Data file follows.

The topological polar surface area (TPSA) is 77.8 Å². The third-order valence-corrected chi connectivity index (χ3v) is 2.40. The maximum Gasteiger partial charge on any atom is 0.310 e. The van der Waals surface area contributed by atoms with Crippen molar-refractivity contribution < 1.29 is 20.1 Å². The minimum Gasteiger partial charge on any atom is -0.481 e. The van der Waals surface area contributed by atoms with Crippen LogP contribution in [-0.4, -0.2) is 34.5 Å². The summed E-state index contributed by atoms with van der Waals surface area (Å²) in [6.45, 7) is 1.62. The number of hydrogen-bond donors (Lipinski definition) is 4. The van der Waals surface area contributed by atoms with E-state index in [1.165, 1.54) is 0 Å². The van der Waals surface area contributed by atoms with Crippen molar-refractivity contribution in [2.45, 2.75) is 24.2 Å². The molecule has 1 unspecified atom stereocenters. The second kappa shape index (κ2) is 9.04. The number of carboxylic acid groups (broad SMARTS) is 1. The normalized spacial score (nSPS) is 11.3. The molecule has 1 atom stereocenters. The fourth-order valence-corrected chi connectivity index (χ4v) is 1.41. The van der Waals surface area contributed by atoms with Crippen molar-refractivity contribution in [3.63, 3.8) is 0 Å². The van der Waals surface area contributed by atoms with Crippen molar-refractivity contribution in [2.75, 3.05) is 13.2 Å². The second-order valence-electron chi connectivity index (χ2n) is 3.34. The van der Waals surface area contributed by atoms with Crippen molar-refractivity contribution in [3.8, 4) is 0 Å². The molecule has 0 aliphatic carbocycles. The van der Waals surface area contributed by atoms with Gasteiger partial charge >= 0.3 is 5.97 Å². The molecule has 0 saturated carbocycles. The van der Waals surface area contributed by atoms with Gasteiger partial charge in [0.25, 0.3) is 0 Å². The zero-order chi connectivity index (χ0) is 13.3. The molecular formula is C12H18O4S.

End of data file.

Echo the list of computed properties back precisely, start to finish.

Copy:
The topological polar surface area (TPSA) is 77.8 Å². The third-order valence-corrected chi connectivity index (χ3v) is 2.40. The maximum Gasteiger partial charge on any atom is 0.310 e. The van der Waals surface area contributed by atoms with Crippen molar-refractivity contribution < 1.29 is 20.1 Å². The minimum Gasteiger partial charge on any atom is -0.481 e. The van der Waals surface area contributed by atoms with Crippen LogP contribution in [-0.4, -0.2) is 34.5 Å². The summed E-state index contributed by atoms with van der Waals surface area (Å²) in [6.45, 7) is 1.62. The number of hydrogen-bond donors (Lipinski definition) is 4. The van der Waals surface area contributed by atoms with E-state index in [1.165, 1.54) is 0 Å². The van der Waals surface area contributed by atoms with Crippen molar-refractivity contribution in [2.45, 2.75) is 24.2 Å². The molecule has 1 unspecified atom stereocenters. The second kappa shape index (κ2) is 9.04. The number of carboxylic acid groups (broad SMARTS) is 1. The normalized spacial score (nSPS) is 11.3. The molecule has 1 atom stereocenters. The fourth-order valence-corrected chi connectivity index (χ4v) is 1.41. The van der Waals surface area contributed by atoms with Crippen molar-refractivity contribution in [3.63, 3.8) is 0 Å². The van der Waals surface area contributed by atoms with Crippen molar-refractivity contribution in [2.75, 3.05) is 13.2 Å². The second-order valence-electron chi connectivity index (χ2n) is 3.34. The van der Waals surface area contributed by atoms with Crippen molar-refractivity contribution in [3.8, 4) is 0 Å². The molecule has 0 aliphatic carbocycles. The van der Waals surface area contributed by atoms with Gasteiger partial charge >= 0.3 is 5.97 Å². The molecule has 0 saturated carbocycles. The van der Waals surface area contributed by atoms with Gasteiger partial charge in [0.25, 0.3) is 0 Å². The zero-order chi connectivity index (χ0) is 13.3. The molecular formula is C12H18O4S.